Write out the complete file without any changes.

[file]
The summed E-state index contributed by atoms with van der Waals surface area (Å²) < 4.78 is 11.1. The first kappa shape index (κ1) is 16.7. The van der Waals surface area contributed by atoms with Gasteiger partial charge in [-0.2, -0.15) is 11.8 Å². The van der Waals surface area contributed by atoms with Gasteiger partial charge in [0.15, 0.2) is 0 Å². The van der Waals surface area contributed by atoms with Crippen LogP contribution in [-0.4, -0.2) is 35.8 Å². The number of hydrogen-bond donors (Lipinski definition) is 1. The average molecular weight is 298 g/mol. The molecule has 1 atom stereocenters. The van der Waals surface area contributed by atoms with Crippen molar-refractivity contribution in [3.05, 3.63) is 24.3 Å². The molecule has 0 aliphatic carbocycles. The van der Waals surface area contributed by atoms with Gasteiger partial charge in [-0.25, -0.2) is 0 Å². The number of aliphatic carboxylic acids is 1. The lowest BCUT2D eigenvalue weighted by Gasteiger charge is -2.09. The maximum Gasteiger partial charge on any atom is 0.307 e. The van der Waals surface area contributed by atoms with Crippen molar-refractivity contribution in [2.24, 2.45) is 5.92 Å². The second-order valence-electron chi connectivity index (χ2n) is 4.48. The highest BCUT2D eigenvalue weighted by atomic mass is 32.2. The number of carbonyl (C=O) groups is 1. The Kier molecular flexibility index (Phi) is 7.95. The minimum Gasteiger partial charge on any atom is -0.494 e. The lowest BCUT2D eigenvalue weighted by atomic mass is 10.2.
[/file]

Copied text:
The summed E-state index contributed by atoms with van der Waals surface area (Å²) < 4.78 is 11.1. The first kappa shape index (κ1) is 16.7. The van der Waals surface area contributed by atoms with Gasteiger partial charge in [-0.2, -0.15) is 11.8 Å². The van der Waals surface area contributed by atoms with Gasteiger partial charge in [0.15, 0.2) is 0 Å². The van der Waals surface area contributed by atoms with Crippen LogP contribution in [-0.4, -0.2) is 35.8 Å². The number of hydrogen-bond donors (Lipinski definition) is 1. The average molecular weight is 298 g/mol. The molecule has 1 atom stereocenters. The van der Waals surface area contributed by atoms with Crippen molar-refractivity contribution in [3.05, 3.63) is 24.3 Å². The molecule has 0 aliphatic carbocycles. The van der Waals surface area contributed by atoms with Gasteiger partial charge in [-0.25, -0.2) is 0 Å². The number of aliphatic carboxylic acids is 1. The lowest BCUT2D eigenvalue weighted by Gasteiger charge is -2.09. The maximum Gasteiger partial charge on any atom is 0.307 e. The van der Waals surface area contributed by atoms with Crippen molar-refractivity contribution in [2.24, 2.45) is 5.92 Å². The second-order valence-electron chi connectivity index (χ2n) is 4.48. The highest BCUT2D eigenvalue weighted by atomic mass is 32.2. The number of carbonyl (C=O) groups is 1. The Kier molecular flexibility index (Phi) is 7.95. The minimum Gasteiger partial charge on any atom is -0.494 e. The lowest BCUT2D eigenvalue weighted by atomic mass is 10.2.